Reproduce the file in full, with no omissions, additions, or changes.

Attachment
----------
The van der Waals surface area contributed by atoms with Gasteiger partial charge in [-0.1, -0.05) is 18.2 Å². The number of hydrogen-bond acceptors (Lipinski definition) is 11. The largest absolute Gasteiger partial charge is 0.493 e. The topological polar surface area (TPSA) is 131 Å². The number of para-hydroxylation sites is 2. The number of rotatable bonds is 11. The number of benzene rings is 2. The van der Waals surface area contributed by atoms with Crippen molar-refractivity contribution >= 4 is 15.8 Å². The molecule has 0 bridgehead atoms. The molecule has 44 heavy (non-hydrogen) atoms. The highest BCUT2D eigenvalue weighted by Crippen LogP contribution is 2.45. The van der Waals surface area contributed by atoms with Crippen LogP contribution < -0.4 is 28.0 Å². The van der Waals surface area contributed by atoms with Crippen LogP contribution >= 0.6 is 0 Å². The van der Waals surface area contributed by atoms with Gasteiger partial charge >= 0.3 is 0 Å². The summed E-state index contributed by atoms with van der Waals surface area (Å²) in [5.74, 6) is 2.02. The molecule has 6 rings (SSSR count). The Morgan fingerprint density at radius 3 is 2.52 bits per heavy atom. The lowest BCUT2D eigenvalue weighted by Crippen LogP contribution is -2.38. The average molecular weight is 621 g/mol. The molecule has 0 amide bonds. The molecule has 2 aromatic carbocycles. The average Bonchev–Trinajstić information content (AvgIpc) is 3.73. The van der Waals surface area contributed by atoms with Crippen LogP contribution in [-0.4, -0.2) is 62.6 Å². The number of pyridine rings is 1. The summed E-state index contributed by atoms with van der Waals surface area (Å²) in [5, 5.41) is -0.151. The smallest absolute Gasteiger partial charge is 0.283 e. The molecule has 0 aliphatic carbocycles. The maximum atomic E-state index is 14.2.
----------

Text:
The van der Waals surface area contributed by atoms with Gasteiger partial charge in [-0.1, -0.05) is 18.2 Å². The number of hydrogen-bond acceptors (Lipinski definition) is 11. The largest absolute Gasteiger partial charge is 0.493 e. The topological polar surface area (TPSA) is 131 Å². The number of para-hydroxylation sites is 2. The number of rotatable bonds is 11. The number of benzene rings is 2. The van der Waals surface area contributed by atoms with Crippen molar-refractivity contribution >= 4 is 15.8 Å². The molecule has 0 bridgehead atoms. The molecule has 44 heavy (non-hydrogen) atoms. The highest BCUT2D eigenvalue weighted by Crippen LogP contribution is 2.45. The van der Waals surface area contributed by atoms with Crippen LogP contribution < -0.4 is 28.0 Å². The van der Waals surface area contributed by atoms with Crippen LogP contribution >= 0.6 is 0 Å². The van der Waals surface area contributed by atoms with Gasteiger partial charge >= 0.3 is 0 Å². The summed E-state index contributed by atoms with van der Waals surface area (Å²) in [5.74, 6) is 2.02. The molecule has 6 rings (SSSR count). The Morgan fingerprint density at radius 3 is 2.52 bits per heavy atom. The lowest BCUT2D eigenvalue weighted by Crippen LogP contribution is -2.38. The average molecular weight is 621 g/mol. The molecule has 0 amide bonds. The molecule has 2 aromatic carbocycles. The average Bonchev–Trinajstić information content (AvgIpc) is 3.73. The van der Waals surface area contributed by atoms with Crippen LogP contribution in [-0.4, -0.2) is 62.6 Å². The number of pyridine rings is 1. The summed E-state index contributed by atoms with van der Waals surface area (Å²) in [5, 5.41) is -0.151. The smallest absolute Gasteiger partial charge is 0.283 e. The molecule has 0 aliphatic carbocycles. The maximum atomic E-state index is 14.2.